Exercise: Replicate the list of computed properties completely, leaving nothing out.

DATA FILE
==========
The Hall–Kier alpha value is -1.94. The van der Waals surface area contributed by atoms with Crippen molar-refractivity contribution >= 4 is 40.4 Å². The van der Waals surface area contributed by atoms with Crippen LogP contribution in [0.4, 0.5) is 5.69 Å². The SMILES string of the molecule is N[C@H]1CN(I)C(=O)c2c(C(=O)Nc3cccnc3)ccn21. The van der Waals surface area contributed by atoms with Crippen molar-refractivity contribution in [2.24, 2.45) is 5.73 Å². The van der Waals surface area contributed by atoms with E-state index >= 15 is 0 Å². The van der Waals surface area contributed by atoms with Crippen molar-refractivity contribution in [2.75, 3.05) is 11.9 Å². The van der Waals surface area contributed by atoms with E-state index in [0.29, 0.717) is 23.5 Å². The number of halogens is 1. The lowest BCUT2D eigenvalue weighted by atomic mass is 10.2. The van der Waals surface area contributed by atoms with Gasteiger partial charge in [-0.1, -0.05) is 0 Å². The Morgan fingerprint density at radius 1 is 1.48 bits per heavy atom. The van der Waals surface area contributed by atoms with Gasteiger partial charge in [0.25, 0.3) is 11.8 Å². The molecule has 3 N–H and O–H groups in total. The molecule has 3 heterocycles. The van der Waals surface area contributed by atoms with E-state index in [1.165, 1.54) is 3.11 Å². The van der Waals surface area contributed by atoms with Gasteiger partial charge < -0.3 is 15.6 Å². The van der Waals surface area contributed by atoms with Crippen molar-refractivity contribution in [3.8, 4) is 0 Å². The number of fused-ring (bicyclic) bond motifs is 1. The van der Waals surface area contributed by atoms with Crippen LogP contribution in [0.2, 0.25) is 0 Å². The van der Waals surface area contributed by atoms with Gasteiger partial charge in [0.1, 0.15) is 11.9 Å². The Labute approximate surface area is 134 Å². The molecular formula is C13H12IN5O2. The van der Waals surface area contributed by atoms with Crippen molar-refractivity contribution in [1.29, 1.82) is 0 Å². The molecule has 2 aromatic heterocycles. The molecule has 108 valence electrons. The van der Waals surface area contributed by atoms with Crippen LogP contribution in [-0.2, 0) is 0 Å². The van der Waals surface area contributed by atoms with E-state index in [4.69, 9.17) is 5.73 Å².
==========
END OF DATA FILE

The Hall–Kier alpha value is -1.94. The van der Waals surface area contributed by atoms with Crippen molar-refractivity contribution >= 4 is 40.4 Å². The van der Waals surface area contributed by atoms with Crippen LogP contribution in [0.4, 0.5) is 5.69 Å². The SMILES string of the molecule is N[C@H]1CN(I)C(=O)c2c(C(=O)Nc3cccnc3)ccn21. The van der Waals surface area contributed by atoms with Crippen molar-refractivity contribution in [2.24, 2.45) is 5.73 Å². The van der Waals surface area contributed by atoms with E-state index >= 15 is 0 Å². The van der Waals surface area contributed by atoms with Crippen molar-refractivity contribution in [2.75, 3.05) is 11.9 Å². The van der Waals surface area contributed by atoms with E-state index in [0.29, 0.717) is 23.5 Å². The number of halogens is 1. The lowest BCUT2D eigenvalue weighted by atomic mass is 10.2. The van der Waals surface area contributed by atoms with Gasteiger partial charge in [-0.1, -0.05) is 0 Å². The Morgan fingerprint density at radius 1 is 1.48 bits per heavy atom. The van der Waals surface area contributed by atoms with Gasteiger partial charge in [0.25, 0.3) is 11.8 Å². The molecule has 3 N–H and O–H groups in total. The molecule has 3 heterocycles. The van der Waals surface area contributed by atoms with E-state index in [1.165, 1.54) is 3.11 Å². The van der Waals surface area contributed by atoms with Gasteiger partial charge < -0.3 is 15.6 Å². The van der Waals surface area contributed by atoms with Crippen molar-refractivity contribution in [3.8, 4) is 0 Å². The number of fused-ring (bicyclic) bond motifs is 1. The van der Waals surface area contributed by atoms with Crippen LogP contribution in [0.2, 0.25) is 0 Å². The van der Waals surface area contributed by atoms with Gasteiger partial charge in [0.1, 0.15) is 11.9 Å². The Labute approximate surface area is 134 Å². The molecular formula is C13H12IN5O2. The van der Waals surface area contributed by atoms with Crippen molar-refractivity contribution in [1.29, 1.82) is 0 Å². The molecule has 2 aromatic heterocycles. The molecule has 108 valence electrons. The van der Waals surface area contributed by atoms with Crippen LogP contribution in [-0.2, 0) is 0 Å². The van der Waals surface area contributed by atoms with E-state index in [4.69, 9.17) is 5.73 Å².